The Emergency Department evaluation for alcohol intoxication is a difficult task because the blood alcohol level (BAL) has not been shown to compare accurately with clinical signs of alcohol intoxication, especially with chronic alcoholics[11, 12]. Regardless, a BAL 50-100 usually results in an increase in talkativeness and relaxation, a BAL > 100 leads to ataxia and lack of coordination, a BAL > 200 usually leads to amnesia, dysarthria, diplopia, and finally, a BAL > 400 can result in respiratory depression, coma, and death. Blood alcohol levels can be higher with fewer clinical effects in chronic alcoholics[13]. The use of the HII score (Hack-Impairment Index) is a 0-20 numeric scale used to assess the degree of impairment from alcohol intoxication by physical exam that does not rely on the BAL. The HII score includes components such as speech, cognition, gross motor function, nystagmus, and coordination, and it drops in a predictable manner over time[11].

The ED management of acute alcohol intoxication is mainly supportive. This includes monitoring for respiratory depression, preventing aspiration events, and in most cases, administering large volumes of crystalloid (if there are no contraindications), replacing nutrients such as thiamine, and behavioral control as needed. Always consider ruling out other etiologies for altered mental status such as head trauma even with a highly positive BAL.


  1. Mitchell, W., United States Patent for Alcohol-Containing Powder. 1974.
  2. DAWN, Highlights of the 2010 Drug Abuse Warning Network (DAWN) Findings on Drug-Related Emergency Department Visits. The DAWN Report, 2012.
  3. Egerton-Warburton, D., et al., Survey of alcohol-related presentations to Australasian emergency departments. Med J Aust, 2014. 201(10): p. 584-7.
  4. MacLeod, J.B.A. and D.W. Hungerford, Alcohol-related injury visits: Do we know the true prevalence in U.S. trauma centres? Injury, 2011. 42(9): p. 922-926.
  5. CDC, Alcohol-Related Disease Impact(ARDI). Centers for Disease Control and Prevention, 2015(CDC, Atlanta, GA).
  6. Bouchery, E.E., et al., Economic costs of excessive alcohol consumption in the U.S., 2006. Am J Prev Med, 2011. 41(5): p. 516-24.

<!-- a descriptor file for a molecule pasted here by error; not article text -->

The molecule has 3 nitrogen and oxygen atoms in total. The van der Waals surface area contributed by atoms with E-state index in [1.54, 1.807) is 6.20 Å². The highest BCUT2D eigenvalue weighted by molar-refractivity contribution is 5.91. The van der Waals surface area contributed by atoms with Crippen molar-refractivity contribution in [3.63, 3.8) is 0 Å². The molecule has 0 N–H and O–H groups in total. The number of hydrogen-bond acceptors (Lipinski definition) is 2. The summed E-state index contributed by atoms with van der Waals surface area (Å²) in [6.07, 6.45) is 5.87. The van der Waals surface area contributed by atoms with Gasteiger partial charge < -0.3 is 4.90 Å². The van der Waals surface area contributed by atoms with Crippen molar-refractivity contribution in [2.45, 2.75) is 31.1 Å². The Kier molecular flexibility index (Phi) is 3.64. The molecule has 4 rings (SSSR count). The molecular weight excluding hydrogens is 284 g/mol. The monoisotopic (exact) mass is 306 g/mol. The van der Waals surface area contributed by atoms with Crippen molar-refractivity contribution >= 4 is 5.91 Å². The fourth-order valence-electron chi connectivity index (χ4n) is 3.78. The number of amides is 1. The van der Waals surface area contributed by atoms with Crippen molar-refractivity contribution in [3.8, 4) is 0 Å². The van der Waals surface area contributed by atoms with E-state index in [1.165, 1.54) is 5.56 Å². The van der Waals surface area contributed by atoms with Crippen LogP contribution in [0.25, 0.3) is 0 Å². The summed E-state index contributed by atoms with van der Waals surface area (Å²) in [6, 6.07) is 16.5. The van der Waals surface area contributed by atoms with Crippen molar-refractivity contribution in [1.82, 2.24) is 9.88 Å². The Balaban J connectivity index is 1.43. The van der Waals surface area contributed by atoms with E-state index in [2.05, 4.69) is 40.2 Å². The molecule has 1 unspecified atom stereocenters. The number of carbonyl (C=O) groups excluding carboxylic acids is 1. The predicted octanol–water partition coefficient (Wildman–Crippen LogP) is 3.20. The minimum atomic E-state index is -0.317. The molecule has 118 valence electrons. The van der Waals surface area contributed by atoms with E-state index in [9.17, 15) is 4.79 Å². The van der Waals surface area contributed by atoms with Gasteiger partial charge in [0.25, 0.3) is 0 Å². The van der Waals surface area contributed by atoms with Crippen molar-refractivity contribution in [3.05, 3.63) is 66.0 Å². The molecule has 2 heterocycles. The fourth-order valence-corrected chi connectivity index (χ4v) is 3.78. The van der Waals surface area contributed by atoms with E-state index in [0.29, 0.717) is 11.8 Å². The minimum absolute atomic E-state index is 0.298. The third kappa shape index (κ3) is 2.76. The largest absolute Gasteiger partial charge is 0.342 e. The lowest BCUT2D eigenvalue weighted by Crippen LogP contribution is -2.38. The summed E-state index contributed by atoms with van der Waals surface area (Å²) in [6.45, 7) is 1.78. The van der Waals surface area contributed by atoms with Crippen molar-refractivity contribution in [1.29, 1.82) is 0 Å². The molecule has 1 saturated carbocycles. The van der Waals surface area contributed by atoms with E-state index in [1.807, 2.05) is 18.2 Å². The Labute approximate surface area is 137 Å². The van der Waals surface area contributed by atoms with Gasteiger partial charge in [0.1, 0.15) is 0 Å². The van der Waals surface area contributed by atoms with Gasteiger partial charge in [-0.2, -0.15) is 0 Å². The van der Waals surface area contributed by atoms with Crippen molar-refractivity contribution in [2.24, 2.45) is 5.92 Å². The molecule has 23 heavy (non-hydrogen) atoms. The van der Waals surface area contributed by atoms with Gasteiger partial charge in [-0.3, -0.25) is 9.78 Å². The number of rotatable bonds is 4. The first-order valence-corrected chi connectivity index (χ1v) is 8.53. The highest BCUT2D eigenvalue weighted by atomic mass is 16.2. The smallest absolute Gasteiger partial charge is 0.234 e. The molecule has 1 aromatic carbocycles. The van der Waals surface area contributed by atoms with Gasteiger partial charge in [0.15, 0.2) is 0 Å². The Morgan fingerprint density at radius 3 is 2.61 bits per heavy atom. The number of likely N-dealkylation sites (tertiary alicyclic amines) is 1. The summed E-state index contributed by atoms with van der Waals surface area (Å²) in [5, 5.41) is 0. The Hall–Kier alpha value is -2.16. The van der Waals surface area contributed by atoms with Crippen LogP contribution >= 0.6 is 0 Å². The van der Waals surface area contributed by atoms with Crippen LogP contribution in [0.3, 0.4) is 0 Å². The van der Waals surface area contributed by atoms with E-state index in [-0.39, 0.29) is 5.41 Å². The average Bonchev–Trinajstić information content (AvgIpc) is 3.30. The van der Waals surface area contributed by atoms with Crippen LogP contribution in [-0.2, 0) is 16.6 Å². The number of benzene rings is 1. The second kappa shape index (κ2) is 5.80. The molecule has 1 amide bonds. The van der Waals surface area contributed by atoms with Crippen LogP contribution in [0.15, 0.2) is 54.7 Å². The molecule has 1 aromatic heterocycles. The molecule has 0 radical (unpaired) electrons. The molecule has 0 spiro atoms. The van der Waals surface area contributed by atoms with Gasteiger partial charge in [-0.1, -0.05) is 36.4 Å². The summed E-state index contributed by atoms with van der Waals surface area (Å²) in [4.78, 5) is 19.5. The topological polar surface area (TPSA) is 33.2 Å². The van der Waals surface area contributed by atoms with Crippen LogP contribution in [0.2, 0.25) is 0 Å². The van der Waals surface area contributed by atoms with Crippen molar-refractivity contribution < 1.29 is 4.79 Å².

7. Lanier B, et al., Pathophysiology and progression of nasal septal perforation. Annals of Allergies, Asthma, and Immunology, 2007. 99.
  8. Peyriere, H., et al., Necrosis of the intranasal structures and soft palate as a result of heroin snorting: a case series. Substance Abuse, France, 2013. 34(4): p. 409-14.
  9. National Surveys on Drug Use and Health (NSDUHs), t.T.E.D.S.T., and the 2011 Drug Abuse Warning Network (DAWN). A Day in the Life of Young Adults: Substance Use Facts. The CBHSQ Report, 2014.
  10. Meropol S, et al., Alcohol-Related Injuries Among Adolescents in the Emergency Department. Ann Emerg Med, 1995(Injury Prevention).
  11. Hack, J.B., et al., The H-Impairment Index (HII): a standardized assessment of alcohol-induced impairment in the Emergency Department. Am J Drug Alcohol Abuse, 2014. 40(2): p. 111-7.
  12. Olson, K.N., et al., Relationship between blood alcohol concentration and observable symptoms of intoxication in patients presenting to an emergency department. Alcohol Alcohol, 2013. 48(4): p. 386-9.
  13. Vonghia, L., et al., Acute alcohol intoxication. Eur J Intern Med, 2008. 19(8): p. 561-7.

Textbook References

  • Olson, et al. Poisoning & Drug Overdose. 5th Edition. 2007.
  • Lewis S. Nelson, Neal A. Lewin, Mary Ann Howland, Robert S. Hoffman, Lewis R. Goldfrank, Neal E. Flomenbaum. Goldfrank's Toxicologic Emergencies, 9e.

Web References